Saturday, December 11, 2004

Fundamental fundamentalism; and stuff like that 

I just want to write this quickly because I think it's relevant to the post below. The one titled "Dayton Tennessee...," which includes a newspaper article written by HL Mencken following the Scopes Trial in 1925.

I get the impression some readers believe that this kind of criticism represents a larger criticism of religion in general; or Christianity in general; or the role of religion within society in general. I get this same impression whenever the term "fundamentalism" arrives in the conversation and the battle between Christian "fundamentalism" and "liberalism" is waged.

So I think it might be a good idea to clarify where I'm coming from with respect to this argument and to clarify what "fundamentalism" means to me in this context.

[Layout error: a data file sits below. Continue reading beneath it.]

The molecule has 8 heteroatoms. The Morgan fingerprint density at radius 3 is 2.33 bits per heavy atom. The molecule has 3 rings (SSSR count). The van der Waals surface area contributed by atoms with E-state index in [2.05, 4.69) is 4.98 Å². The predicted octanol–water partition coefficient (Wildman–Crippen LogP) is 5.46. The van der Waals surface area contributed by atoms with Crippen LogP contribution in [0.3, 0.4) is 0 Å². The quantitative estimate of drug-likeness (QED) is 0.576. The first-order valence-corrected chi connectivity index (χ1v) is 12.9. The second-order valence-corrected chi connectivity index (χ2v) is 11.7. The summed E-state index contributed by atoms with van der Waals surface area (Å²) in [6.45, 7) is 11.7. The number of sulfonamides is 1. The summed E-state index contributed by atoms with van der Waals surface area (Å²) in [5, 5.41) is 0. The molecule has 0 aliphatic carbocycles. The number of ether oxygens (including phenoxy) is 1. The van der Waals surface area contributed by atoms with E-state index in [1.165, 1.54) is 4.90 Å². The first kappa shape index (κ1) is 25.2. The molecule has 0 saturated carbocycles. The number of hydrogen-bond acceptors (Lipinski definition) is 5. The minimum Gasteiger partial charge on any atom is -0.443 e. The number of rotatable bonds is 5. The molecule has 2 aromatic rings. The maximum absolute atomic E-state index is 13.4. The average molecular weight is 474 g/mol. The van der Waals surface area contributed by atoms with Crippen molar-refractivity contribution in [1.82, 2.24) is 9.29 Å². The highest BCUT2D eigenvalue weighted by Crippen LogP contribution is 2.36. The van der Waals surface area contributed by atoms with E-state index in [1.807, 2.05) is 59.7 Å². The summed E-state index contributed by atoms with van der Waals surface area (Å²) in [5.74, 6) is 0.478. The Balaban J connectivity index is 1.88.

First of all, "fundamentalism" was a term dervived from a series of essays written from between 1910 and 1915 by a group of Protestant religious clerics and scholars and so titled "The Fundamentals." (Type "the fundamentals" and "1910" into a Google search and see for yourself.)

In 1919 "The World's Christian Fundamentals Association" was founded to advance among other doctrines premillenarianism (which is a different animal from postmillenarianism). Thus, Christian "fundamentalism" was for all practical official purposes stamped with approval by certain factions of the Protestant church. But not all. And that's is where the battle between "fundamentalism" and "liberalism" or "modernism" enters the equation.